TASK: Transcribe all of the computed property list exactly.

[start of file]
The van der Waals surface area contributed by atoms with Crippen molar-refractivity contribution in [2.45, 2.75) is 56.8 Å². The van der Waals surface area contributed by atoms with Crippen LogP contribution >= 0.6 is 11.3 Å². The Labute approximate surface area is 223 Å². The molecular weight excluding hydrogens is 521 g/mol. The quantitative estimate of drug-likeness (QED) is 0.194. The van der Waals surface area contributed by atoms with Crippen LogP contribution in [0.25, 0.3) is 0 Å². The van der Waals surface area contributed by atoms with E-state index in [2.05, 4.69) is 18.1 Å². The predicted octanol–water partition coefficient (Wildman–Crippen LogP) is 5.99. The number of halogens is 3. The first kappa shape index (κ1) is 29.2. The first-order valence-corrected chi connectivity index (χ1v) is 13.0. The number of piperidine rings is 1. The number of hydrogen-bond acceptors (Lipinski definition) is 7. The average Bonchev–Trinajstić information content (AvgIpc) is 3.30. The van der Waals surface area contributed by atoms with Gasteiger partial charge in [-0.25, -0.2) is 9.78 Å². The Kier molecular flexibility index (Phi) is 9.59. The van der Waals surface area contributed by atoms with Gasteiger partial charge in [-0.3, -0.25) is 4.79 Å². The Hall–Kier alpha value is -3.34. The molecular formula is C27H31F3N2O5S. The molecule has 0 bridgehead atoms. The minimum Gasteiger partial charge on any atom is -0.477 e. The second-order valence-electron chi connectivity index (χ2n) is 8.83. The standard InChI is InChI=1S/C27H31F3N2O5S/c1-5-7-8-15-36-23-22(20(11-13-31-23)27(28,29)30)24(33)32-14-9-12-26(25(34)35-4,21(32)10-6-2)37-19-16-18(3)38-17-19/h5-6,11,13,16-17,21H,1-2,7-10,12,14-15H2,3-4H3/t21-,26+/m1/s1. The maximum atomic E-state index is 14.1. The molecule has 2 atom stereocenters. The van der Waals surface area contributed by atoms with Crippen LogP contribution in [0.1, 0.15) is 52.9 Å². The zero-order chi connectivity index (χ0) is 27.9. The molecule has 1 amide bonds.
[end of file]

The van der Waals surface area contributed by atoms with Crippen molar-refractivity contribution in [2.45, 2.75) is 56.8 Å². The van der Waals surface area contributed by atoms with Crippen LogP contribution >= 0.6 is 11.3 Å². The Labute approximate surface area is 223 Å². The molecular weight excluding hydrogens is 521 g/mol. The quantitative estimate of drug-likeness (QED) is 0.194. The van der Waals surface area contributed by atoms with Crippen LogP contribution in [0.25, 0.3) is 0 Å². The van der Waals surface area contributed by atoms with E-state index in [2.05, 4.69) is 18.1 Å². The predicted octanol–water partition coefficient (Wildman–Crippen LogP) is 5.99. The number of halogens is 3. The first kappa shape index (κ1) is 29.2. The first-order valence-corrected chi connectivity index (χ1v) is 13.0. The number of piperidine rings is 1. The number of hydrogen-bond acceptors (Lipinski definition) is 7. The average Bonchev–Trinajstić information content (AvgIpc) is 3.30. The van der Waals surface area contributed by atoms with Gasteiger partial charge in [-0.25, -0.2) is 9.78 Å². The Kier molecular flexibility index (Phi) is 9.59. The van der Waals surface area contributed by atoms with Gasteiger partial charge in [-0.3, -0.25) is 4.79 Å². The Hall–Kier alpha value is -3.34. The molecular formula is C27H31F3N2O5S. The molecule has 0 bridgehead atoms. The minimum Gasteiger partial charge on any atom is -0.477 e. The second-order valence-electron chi connectivity index (χ2n) is 8.83. The standard InChI is InChI=1S/C27H31F3N2O5S/c1-5-7-8-15-36-23-22(20(11-13-31-23)27(28,29)30)24(33)32-14-9-12-26(25(34)35-4,21(32)10-6-2)37-19-16-18(3)38-17-19/h5-6,11,13,16-17,21H,1-2,7-10,12,14-15H2,3-4H3/t21-,26+/m1/s1. The maximum atomic E-state index is 14.1. The molecule has 2 atom stereocenters. The van der Waals surface area contributed by atoms with Crippen LogP contribution in [0.1, 0.15) is 52.9 Å². The zero-order chi connectivity index (χ0) is 27.9. The molecule has 1 amide bonds.